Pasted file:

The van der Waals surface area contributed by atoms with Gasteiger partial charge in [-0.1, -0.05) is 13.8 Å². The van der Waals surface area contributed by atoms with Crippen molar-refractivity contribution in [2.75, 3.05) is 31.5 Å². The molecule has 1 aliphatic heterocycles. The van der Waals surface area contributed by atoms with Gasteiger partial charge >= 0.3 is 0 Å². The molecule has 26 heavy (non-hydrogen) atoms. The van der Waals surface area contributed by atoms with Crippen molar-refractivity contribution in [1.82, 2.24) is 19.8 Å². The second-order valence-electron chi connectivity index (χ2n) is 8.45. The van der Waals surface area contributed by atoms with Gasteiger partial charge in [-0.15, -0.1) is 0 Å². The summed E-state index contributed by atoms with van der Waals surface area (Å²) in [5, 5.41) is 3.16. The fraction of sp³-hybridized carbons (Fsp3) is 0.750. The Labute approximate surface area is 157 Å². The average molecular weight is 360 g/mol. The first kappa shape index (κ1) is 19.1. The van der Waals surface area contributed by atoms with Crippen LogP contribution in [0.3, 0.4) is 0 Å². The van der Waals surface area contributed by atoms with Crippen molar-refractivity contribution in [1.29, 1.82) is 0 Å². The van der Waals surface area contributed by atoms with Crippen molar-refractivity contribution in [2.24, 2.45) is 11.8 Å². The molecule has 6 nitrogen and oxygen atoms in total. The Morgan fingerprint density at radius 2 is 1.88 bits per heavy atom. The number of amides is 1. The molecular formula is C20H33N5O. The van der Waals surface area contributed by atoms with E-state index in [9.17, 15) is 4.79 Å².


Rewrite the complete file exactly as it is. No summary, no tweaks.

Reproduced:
The van der Waals surface area contributed by atoms with Gasteiger partial charge in [-0.1, -0.05) is 13.8 Å². The van der Waals surface area contributed by atoms with Crippen molar-refractivity contribution in [2.75, 3.05) is 31.5 Å². The molecule has 1 aliphatic heterocycles. The van der Waals surface area contributed by atoms with Gasteiger partial charge >= 0.3 is 0 Å². The molecule has 26 heavy (non-hydrogen) atoms. The van der Waals surface area contributed by atoms with Crippen molar-refractivity contribution in [1.82, 2.24) is 19.8 Å². The second-order valence-electron chi connectivity index (χ2n) is 8.45. The van der Waals surface area contributed by atoms with Gasteiger partial charge in [-0.15, -0.1) is 0 Å². The summed E-state index contributed by atoms with van der Waals surface area (Å²) in [5, 5.41) is 3.16. The fraction of sp³-hybridized carbons (Fsp3) is 0.750. The Labute approximate surface area is 157 Å². The average molecular weight is 360 g/mol. The first kappa shape index (κ1) is 19.1. The van der Waals surface area contributed by atoms with Crippen LogP contribution in [0.3, 0.4) is 0 Å². The van der Waals surface area contributed by atoms with Crippen molar-refractivity contribution in [1.29, 1.82) is 0 Å². The van der Waals surface area contributed by atoms with Crippen molar-refractivity contribution in [2.24, 2.45) is 11.8 Å². The molecule has 6 nitrogen and oxygen atoms in total. The Morgan fingerprint density at radius 2 is 1.88 bits per heavy atom. The number of amides is 1. The molecular formula is C20H33N5O. The van der Waals surface area contributed by atoms with E-state index in [9.17, 15) is 4.79 Å².